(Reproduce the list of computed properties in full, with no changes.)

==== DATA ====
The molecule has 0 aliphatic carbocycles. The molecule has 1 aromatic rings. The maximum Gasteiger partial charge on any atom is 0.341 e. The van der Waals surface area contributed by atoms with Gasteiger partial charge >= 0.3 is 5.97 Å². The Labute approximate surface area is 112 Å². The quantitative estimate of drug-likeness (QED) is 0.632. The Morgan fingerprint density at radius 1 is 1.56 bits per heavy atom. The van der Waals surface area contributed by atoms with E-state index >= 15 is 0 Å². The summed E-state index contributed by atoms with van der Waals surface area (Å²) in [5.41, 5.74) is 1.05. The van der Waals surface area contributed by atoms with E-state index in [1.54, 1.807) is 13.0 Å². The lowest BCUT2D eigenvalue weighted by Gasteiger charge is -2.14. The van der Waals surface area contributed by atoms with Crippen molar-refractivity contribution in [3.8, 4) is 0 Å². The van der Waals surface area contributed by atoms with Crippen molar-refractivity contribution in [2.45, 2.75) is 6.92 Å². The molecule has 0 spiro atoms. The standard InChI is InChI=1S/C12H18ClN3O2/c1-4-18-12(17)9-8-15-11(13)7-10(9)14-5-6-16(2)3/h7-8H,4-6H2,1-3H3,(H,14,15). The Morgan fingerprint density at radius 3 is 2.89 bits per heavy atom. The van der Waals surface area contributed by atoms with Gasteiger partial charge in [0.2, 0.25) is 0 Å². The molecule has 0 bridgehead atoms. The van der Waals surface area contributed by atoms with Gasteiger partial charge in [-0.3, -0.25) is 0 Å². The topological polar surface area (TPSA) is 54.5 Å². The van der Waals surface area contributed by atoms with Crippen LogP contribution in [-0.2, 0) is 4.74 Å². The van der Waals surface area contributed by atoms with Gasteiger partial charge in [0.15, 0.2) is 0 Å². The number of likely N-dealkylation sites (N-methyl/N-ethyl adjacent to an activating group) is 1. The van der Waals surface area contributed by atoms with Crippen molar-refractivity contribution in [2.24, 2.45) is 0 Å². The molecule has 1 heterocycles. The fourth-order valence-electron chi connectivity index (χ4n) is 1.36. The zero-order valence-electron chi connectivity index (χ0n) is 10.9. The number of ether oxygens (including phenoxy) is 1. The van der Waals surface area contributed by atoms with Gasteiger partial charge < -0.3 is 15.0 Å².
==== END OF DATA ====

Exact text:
The molecule has 0 aliphatic carbocycles. The molecule has 1 aromatic rings. The maximum Gasteiger partial charge on any atom is 0.341 e. The van der Waals surface area contributed by atoms with Gasteiger partial charge >= 0.3 is 5.97 Å². The Labute approximate surface area is 112 Å². The quantitative estimate of drug-likeness (QED) is 0.632. The Morgan fingerprint density at radius 1 is 1.56 bits per heavy atom. The van der Waals surface area contributed by atoms with E-state index >= 15 is 0 Å². The summed E-state index contributed by atoms with van der Waals surface area (Å²) in [5.41, 5.74) is 1.05. The van der Waals surface area contributed by atoms with E-state index in [1.54, 1.807) is 13.0 Å². The lowest BCUT2D eigenvalue weighted by Gasteiger charge is -2.14. The van der Waals surface area contributed by atoms with Crippen molar-refractivity contribution in [3.8, 4) is 0 Å². The van der Waals surface area contributed by atoms with Crippen molar-refractivity contribution in [2.45, 2.75) is 6.92 Å². The molecule has 0 spiro atoms. The standard InChI is InChI=1S/C12H18ClN3O2/c1-4-18-12(17)9-8-15-11(13)7-10(9)14-5-6-16(2)3/h7-8H,4-6H2,1-3H3,(H,14,15). The Morgan fingerprint density at radius 3 is 2.89 bits per heavy atom. The van der Waals surface area contributed by atoms with Gasteiger partial charge in [0.2, 0.25) is 0 Å². The molecule has 0 bridgehead atoms. The van der Waals surface area contributed by atoms with Gasteiger partial charge in [-0.3, -0.25) is 0 Å². The topological polar surface area (TPSA) is 54.5 Å². The van der Waals surface area contributed by atoms with Crippen LogP contribution in [-0.2, 0) is 4.74 Å². The van der Waals surface area contributed by atoms with Gasteiger partial charge in [0.15, 0.2) is 0 Å². The number of likely N-dealkylation sites (N-methyl/N-ethyl adjacent to an activating group) is 1. The van der Waals surface area contributed by atoms with Crippen molar-refractivity contribution in [2.24, 2.45) is 0 Å². The molecule has 1 heterocycles. The fourth-order valence-electron chi connectivity index (χ4n) is 1.36. The zero-order valence-electron chi connectivity index (χ0n) is 10.9. The number of ether oxygens (including phenoxy) is 1. The van der Waals surface area contributed by atoms with Gasteiger partial charge < -0.3 is 15.0 Å².